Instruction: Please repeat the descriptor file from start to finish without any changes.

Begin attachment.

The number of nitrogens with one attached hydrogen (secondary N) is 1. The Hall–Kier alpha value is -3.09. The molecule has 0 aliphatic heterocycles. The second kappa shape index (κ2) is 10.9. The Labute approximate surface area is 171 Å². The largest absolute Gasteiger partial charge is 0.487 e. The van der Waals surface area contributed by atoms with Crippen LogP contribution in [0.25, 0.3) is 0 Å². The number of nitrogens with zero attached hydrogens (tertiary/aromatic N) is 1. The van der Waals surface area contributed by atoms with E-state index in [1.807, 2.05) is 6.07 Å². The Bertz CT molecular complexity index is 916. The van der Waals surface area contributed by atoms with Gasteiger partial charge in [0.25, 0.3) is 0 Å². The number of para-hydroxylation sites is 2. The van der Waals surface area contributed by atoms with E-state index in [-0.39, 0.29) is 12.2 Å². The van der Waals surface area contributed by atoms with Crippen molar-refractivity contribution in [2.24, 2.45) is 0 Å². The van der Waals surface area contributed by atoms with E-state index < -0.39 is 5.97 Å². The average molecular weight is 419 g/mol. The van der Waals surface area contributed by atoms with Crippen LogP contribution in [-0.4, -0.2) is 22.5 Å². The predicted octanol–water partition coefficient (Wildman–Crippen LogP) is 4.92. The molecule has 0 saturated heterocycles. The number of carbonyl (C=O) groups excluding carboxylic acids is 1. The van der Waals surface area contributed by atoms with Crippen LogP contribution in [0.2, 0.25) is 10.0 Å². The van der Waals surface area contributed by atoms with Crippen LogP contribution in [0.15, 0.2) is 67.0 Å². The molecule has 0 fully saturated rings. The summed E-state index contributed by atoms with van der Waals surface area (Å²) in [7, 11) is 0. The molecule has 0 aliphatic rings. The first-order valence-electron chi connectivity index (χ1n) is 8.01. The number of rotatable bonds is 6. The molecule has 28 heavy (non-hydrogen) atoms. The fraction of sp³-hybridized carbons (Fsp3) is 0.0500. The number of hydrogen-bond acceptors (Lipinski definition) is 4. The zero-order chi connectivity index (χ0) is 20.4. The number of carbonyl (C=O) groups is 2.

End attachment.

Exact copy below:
The number of nitrogens with one attached hydrogen (secondary N) is 1. The Hall–Kier alpha value is -3.09. The molecule has 0 aliphatic heterocycles. The second kappa shape index (κ2) is 10.9. The Labute approximate surface area is 171 Å². The largest absolute Gasteiger partial charge is 0.487 e. The van der Waals surface area contributed by atoms with Crippen LogP contribution in [0.25, 0.3) is 0 Å². The number of nitrogens with zero attached hydrogens (tertiary/aromatic N) is 1. The van der Waals surface area contributed by atoms with E-state index in [1.807, 2.05) is 6.07 Å². The Bertz CT molecular complexity index is 916. The van der Waals surface area contributed by atoms with Gasteiger partial charge in [0.25, 0.3) is 0 Å². The number of para-hydroxylation sites is 2. The van der Waals surface area contributed by atoms with E-state index in [-0.39, 0.29) is 12.2 Å². The van der Waals surface area contributed by atoms with Crippen molar-refractivity contribution in [2.24, 2.45) is 0 Å². The van der Waals surface area contributed by atoms with E-state index < -0.39 is 5.97 Å². The average molecular weight is 419 g/mol. The van der Waals surface area contributed by atoms with Crippen LogP contribution in [-0.4, -0.2) is 22.5 Å². The predicted octanol–water partition coefficient (Wildman–Crippen LogP) is 4.92. The molecule has 0 saturated heterocycles. The number of carbonyl (C=O) groups excluding carboxylic acids is 1. The van der Waals surface area contributed by atoms with Crippen LogP contribution in [0.2, 0.25) is 10.0 Å². The van der Waals surface area contributed by atoms with Crippen LogP contribution in [0.15, 0.2) is 67.0 Å². The molecule has 0 fully saturated rings. The summed E-state index contributed by atoms with van der Waals surface area (Å²) in [7, 11) is 0. The molecule has 0 aliphatic rings. The first-order valence-electron chi connectivity index (χ1n) is 8.01. The number of rotatable bonds is 6. The molecule has 28 heavy (non-hydrogen) atoms. The fraction of sp³-hybridized carbons (Fsp3) is 0.0500. The number of hydrogen-bond acceptors (Lipinski definition) is 4. The zero-order chi connectivity index (χ0) is 20.4. The number of carbonyl (C=O) groups is 2.